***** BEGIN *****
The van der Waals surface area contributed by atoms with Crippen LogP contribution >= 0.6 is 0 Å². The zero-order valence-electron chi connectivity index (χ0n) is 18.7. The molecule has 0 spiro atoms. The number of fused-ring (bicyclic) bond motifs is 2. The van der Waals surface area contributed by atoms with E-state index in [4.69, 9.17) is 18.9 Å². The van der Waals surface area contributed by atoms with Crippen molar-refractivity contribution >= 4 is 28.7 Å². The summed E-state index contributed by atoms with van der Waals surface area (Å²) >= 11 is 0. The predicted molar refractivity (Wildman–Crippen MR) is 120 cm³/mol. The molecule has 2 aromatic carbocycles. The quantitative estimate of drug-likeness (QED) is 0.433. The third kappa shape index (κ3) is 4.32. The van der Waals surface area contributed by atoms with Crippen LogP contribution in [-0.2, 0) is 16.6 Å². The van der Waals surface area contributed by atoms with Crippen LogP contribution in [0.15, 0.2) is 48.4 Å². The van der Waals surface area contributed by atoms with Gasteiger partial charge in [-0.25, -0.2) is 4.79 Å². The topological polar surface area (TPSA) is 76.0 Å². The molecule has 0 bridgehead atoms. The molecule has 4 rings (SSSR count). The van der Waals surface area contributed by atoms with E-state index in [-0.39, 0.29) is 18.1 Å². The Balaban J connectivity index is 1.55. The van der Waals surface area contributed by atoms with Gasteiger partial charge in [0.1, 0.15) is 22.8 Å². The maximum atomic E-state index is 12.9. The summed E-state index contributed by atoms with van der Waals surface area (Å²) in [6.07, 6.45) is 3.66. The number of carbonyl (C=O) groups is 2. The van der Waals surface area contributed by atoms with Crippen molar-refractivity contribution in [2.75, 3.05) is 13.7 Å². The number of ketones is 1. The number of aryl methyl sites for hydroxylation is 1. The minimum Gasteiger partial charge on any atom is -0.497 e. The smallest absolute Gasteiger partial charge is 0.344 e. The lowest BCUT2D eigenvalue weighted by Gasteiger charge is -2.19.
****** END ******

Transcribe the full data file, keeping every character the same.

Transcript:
The van der Waals surface area contributed by atoms with Crippen LogP contribution >= 0.6 is 0 Å². The zero-order valence-electron chi connectivity index (χ0n) is 18.7. The molecule has 0 spiro atoms. The number of fused-ring (bicyclic) bond motifs is 2. The van der Waals surface area contributed by atoms with E-state index in [4.69, 9.17) is 18.9 Å². The van der Waals surface area contributed by atoms with Crippen molar-refractivity contribution >= 4 is 28.7 Å². The summed E-state index contributed by atoms with van der Waals surface area (Å²) >= 11 is 0. The predicted molar refractivity (Wildman–Crippen MR) is 120 cm³/mol. The molecule has 2 aromatic carbocycles. The quantitative estimate of drug-likeness (QED) is 0.433. The third kappa shape index (κ3) is 4.32. The van der Waals surface area contributed by atoms with Crippen LogP contribution in [-0.2, 0) is 16.6 Å². The van der Waals surface area contributed by atoms with Crippen LogP contribution in [0.15, 0.2) is 48.4 Å². The van der Waals surface area contributed by atoms with Gasteiger partial charge in [-0.25, -0.2) is 4.79 Å². The topological polar surface area (TPSA) is 76.0 Å². The molecule has 0 bridgehead atoms. The molecule has 4 rings (SSSR count). The van der Waals surface area contributed by atoms with E-state index in [-0.39, 0.29) is 18.1 Å². The Balaban J connectivity index is 1.55. The van der Waals surface area contributed by atoms with Gasteiger partial charge in [0.1, 0.15) is 22.8 Å². The maximum atomic E-state index is 12.9. The summed E-state index contributed by atoms with van der Waals surface area (Å²) in [6.07, 6.45) is 3.66. The number of carbonyl (C=O) groups is 2. The van der Waals surface area contributed by atoms with Crippen molar-refractivity contribution in [2.75, 3.05) is 13.7 Å². The number of ketones is 1. The number of aryl methyl sites for hydroxylation is 1. The minimum Gasteiger partial charge on any atom is -0.497 e. The smallest absolute Gasteiger partial charge is 0.344 e. The lowest BCUT2D eigenvalue weighted by Gasteiger charge is -2.19.